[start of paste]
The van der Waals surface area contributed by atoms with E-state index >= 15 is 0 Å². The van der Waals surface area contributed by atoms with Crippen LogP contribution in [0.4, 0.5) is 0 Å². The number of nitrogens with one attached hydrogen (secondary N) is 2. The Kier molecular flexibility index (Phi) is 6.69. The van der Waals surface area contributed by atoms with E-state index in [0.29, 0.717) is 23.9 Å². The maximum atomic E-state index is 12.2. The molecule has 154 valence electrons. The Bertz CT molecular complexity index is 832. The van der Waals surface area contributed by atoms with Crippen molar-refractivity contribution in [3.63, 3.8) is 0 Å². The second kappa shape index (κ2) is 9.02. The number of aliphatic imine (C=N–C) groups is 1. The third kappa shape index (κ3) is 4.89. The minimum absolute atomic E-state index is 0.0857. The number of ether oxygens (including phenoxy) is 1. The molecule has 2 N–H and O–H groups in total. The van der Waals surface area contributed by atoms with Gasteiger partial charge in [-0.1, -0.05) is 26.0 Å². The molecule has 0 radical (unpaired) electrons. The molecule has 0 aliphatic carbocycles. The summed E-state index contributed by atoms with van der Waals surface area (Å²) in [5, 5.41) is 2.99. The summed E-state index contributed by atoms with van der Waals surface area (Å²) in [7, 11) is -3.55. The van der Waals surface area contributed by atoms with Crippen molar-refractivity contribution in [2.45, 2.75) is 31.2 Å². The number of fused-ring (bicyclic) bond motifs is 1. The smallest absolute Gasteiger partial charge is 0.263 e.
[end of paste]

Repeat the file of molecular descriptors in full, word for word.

The van der Waals surface area contributed by atoms with E-state index >= 15 is 0 Å². The van der Waals surface area contributed by atoms with Crippen LogP contribution in [0.4, 0.5) is 0 Å². The number of nitrogens with one attached hydrogen (secondary N) is 2. The Kier molecular flexibility index (Phi) is 6.69. The van der Waals surface area contributed by atoms with E-state index in [0.29, 0.717) is 23.9 Å². The maximum atomic E-state index is 12.2. The molecule has 154 valence electrons. The Bertz CT molecular complexity index is 832. The van der Waals surface area contributed by atoms with Crippen molar-refractivity contribution in [3.63, 3.8) is 0 Å². The second kappa shape index (κ2) is 9.02. The number of aliphatic imine (C=N–C) groups is 1. The third kappa shape index (κ3) is 4.89. The minimum absolute atomic E-state index is 0.0857. The number of ether oxygens (including phenoxy) is 1. The molecule has 2 N–H and O–H groups in total. The van der Waals surface area contributed by atoms with Gasteiger partial charge in [-0.1, -0.05) is 26.0 Å². The molecule has 0 radical (unpaired) electrons. The molecule has 0 aliphatic carbocycles. The summed E-state index contributed by atoms with van der Waals surface area (Å²) in [5, 5.41) is 2.99. The summed E-state index contributed by atoms with van der Waals surface area (Å²) in [7, 11) is -3.55. The van der Waals surface area contributed by atoms with Crippen molar-refractivity contribution in [2.45, 2.75) is 31.2 Å². The number of fused-ring (bicyclic) bond motifs is 1. The smallest absolute Gasteiger partial charge is 0.263 e.